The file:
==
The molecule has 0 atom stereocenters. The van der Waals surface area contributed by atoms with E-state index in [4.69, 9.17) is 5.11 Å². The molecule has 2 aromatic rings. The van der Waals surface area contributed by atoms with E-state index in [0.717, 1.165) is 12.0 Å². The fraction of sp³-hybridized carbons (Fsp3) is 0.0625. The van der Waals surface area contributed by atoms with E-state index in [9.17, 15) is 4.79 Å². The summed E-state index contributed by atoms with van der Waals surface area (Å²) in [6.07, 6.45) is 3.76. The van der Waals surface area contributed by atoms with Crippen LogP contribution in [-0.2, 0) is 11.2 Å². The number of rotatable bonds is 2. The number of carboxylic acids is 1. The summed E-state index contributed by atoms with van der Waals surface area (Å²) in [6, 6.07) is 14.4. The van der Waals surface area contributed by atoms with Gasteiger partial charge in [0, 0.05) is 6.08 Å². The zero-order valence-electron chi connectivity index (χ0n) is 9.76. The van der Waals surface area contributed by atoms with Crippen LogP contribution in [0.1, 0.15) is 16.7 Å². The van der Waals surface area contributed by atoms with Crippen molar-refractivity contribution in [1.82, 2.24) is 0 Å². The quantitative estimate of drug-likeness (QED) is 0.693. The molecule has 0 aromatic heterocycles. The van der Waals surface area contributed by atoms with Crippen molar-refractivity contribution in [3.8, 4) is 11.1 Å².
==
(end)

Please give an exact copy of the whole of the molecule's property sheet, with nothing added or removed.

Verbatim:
The molecule has 0 atom stereocenters. The van der Waals surface area contributed by atoms with E-state index in [4.69, 9.17) is 5.11 Å². The molecule has 2 aromatic rings. The van der Waals surface area contributed by atoms with E-state index in [0.717, 1.165) is 12.0 Å². The fraction of sp³-hybridized carbons (Fsp3) is 0.0625. The van der Waals surface area contributed by atoms with E-state index in [9.17, 15) is 4.79 Å². The summed E-state index contributed by atoms with van der Waals surface area (Å²) in [6.07, 6.45) is 3.76. The van der Waals surface area contributed by atoms with Crippen LogP contribution in [-0.2, 0) is 11.2 Å². The number of rotatable bonds is 2. The number of carboxylic acids is 1. The summed E-state index contributed by atoms with van der Waals surface area (Å²) in [6, 6.07) is 14.4. The van der Waals surface area contributed by atoms with Gasteiger partial charge in [0, 0.05) is 6.08 Å². The zero-order valence-electron chi connectivity index (χ0n) is 9.76. The van der Waals surface area contributed by atoms with Crippen LogP contribution in [0.1, 0.15) is 16.7 Å². The van der Waals surface area contributed by atoms with Crippen molar-refractivity contribution in [1.82, 2.24) is 0 Å². The quantitative estimate of drug-likeness (QED) is 0.693. The molecule has 0 aromatic heterocycles. The van der Waals surface area contributed by atoms with Crippen molar-refractivity contribution in [3.8, 4) is 11.1 Å².